Favorites: Manakish and Falafel

I’ve posted about each of these before, but I did the falafel differently this time. Previously I tried Mark Bittman’s falafel, which I wrote about here. They were kind of a lot of work and were too dry for my taste when I baked them. I fried up the leftovers and they were better. But a friend left me a comment about how easy it was to make falafel with garbanzo bean flour following the Bob’s Red Mill recipe.

So that is what I did last night. I didn’t know what garlic granules were, though, so I just used garlic powder. These were ridiculously easy to make: Mix the dry ingredients, stir in the lemon juice and hot water, let it sit for ten minutes, then fry them up!

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They do look a little funny, but they tasted good. I fried them while I heated the oven for the manakish, which you might remember from such posts as “Sorry Manny. No Cauliflower, Only Manakish.”

While the falafel drained on a papertowel on a plate on top of the hot oven (my stove is from 1954, I can actually keep things warm on top of it), I rolled out the dough for the manakish, smeared it with a zaatar and olive oil mixture, and baked it for ten minutes.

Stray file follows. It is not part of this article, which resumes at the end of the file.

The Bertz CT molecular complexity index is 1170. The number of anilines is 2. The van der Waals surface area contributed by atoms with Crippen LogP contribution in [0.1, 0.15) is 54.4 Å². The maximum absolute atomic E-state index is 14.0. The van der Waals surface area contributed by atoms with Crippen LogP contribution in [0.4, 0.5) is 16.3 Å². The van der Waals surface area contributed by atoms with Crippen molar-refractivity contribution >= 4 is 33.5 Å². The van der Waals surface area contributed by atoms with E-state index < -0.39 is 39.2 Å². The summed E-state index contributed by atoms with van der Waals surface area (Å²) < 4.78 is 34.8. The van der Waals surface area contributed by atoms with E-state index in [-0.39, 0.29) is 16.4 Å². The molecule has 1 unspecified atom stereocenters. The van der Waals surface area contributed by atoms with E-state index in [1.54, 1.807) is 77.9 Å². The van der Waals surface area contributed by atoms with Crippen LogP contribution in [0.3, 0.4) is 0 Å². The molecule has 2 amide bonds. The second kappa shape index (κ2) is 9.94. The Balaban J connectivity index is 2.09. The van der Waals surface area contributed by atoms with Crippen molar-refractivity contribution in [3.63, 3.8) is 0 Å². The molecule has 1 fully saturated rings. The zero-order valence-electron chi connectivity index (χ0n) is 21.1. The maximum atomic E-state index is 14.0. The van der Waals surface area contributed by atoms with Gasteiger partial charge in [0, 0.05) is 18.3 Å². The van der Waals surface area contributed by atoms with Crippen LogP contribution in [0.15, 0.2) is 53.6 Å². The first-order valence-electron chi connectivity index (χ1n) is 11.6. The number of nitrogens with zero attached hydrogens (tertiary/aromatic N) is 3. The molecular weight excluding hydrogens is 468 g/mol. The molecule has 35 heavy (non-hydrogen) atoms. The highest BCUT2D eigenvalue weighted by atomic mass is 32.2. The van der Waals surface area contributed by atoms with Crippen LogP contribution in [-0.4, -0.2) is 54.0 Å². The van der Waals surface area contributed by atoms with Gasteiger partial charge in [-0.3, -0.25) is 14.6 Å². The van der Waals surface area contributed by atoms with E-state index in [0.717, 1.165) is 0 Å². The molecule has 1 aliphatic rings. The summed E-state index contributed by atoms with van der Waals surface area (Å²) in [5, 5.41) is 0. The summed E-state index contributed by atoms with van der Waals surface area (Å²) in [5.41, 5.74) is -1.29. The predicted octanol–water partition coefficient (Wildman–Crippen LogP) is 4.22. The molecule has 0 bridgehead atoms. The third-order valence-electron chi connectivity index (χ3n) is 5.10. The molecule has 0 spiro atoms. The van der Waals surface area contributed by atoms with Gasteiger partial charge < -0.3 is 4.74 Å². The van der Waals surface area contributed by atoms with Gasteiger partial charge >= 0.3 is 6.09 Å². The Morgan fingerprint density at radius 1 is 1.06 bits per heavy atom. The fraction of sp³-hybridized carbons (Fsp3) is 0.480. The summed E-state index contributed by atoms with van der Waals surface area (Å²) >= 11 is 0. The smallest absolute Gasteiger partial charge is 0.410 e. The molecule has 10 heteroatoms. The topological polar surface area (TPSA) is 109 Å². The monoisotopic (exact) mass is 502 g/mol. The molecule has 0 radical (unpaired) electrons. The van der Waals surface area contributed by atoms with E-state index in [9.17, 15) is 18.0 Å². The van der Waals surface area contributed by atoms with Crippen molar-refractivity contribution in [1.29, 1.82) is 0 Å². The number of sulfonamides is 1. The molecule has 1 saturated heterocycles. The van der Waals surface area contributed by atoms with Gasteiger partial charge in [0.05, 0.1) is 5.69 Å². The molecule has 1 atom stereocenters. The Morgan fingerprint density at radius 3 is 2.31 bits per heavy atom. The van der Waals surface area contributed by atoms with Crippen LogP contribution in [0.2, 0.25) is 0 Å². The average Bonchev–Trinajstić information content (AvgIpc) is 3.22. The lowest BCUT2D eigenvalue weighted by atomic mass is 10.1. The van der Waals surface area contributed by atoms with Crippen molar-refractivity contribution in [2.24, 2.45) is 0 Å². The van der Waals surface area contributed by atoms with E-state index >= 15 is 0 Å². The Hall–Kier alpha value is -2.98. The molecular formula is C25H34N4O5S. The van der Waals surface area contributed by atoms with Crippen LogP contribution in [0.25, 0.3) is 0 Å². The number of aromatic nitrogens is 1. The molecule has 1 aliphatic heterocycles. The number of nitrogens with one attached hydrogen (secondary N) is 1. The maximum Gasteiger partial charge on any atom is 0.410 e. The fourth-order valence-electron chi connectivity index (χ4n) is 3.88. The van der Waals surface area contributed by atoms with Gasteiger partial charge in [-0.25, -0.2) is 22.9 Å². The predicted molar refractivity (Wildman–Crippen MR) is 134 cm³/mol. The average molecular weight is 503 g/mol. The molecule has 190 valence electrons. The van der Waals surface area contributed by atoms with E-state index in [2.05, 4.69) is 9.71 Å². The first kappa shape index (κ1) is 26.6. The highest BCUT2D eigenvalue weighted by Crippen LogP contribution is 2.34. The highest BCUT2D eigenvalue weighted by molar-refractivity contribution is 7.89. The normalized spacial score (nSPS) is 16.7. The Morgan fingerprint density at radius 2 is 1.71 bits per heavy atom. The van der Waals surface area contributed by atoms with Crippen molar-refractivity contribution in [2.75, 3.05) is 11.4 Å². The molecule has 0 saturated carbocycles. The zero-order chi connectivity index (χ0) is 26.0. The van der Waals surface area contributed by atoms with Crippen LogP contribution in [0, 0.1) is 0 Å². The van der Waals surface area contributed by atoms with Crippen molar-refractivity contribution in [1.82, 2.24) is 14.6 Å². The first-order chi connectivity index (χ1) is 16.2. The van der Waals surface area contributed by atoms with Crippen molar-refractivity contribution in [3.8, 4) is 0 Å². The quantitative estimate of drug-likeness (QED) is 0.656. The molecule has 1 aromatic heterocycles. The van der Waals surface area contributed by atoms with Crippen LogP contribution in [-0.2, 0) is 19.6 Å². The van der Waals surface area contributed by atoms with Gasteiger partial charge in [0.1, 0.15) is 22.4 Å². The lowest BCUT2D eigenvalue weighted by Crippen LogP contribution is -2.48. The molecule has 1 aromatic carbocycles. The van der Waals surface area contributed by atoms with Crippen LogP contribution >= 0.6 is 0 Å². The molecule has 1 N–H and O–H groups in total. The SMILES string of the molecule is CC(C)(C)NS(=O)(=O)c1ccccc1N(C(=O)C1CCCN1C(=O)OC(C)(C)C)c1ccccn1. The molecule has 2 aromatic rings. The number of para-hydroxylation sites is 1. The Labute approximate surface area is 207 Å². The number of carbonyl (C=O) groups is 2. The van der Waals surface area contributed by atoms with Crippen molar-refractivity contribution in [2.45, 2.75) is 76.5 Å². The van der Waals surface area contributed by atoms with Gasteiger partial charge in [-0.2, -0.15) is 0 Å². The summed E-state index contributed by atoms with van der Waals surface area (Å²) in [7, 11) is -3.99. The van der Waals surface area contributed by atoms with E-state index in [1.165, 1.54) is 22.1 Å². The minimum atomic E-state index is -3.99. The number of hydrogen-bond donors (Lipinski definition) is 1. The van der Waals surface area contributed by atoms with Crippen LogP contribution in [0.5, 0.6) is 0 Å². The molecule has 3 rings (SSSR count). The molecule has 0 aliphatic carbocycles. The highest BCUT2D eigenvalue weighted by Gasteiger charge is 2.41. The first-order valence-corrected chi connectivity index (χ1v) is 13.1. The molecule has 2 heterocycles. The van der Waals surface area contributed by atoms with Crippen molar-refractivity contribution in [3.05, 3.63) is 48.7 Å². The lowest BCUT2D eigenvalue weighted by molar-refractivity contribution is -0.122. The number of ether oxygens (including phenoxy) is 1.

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While the manakish baked, I whipped up a lemon tahini dressing for the falafel. I used this recipe from Culicurious. Except I kind of eyeballed the measurements and tasted as I went along. Then I sampled one of the falafel dipped in the sauce. It was quite tasty and tangy!

I decided to put the falafel on whole romaine lettuce leaves. The crunchy lettuce was easy to cut with a fork and wrap around the patties. I’ll say, it was a pretty delicious meal.

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5 thoughts on “Favorites: Manakish and Falafel

  1. Have always stayed away from making my own felafel because I don’t have a deep fryer. But the Bob’s Red Mill recipe looks great! This is definitely going on my list.

    • This was reasonably good…I can get better felafel at a restaurant, but this was good enough that I will make it again. I want to get some pickled radishes, though. πŸ™‚
      Did I spell felafel wrong throughout my post?!

      • There is no “wrong” in transliterated spelling! I just write it the way it sounds to me, in Lebanese. Just look at the myriad ways shawarma is spelled on resto signs.
        I’m pretty sure pickles are easy to make. Will inquire πŸ™‚

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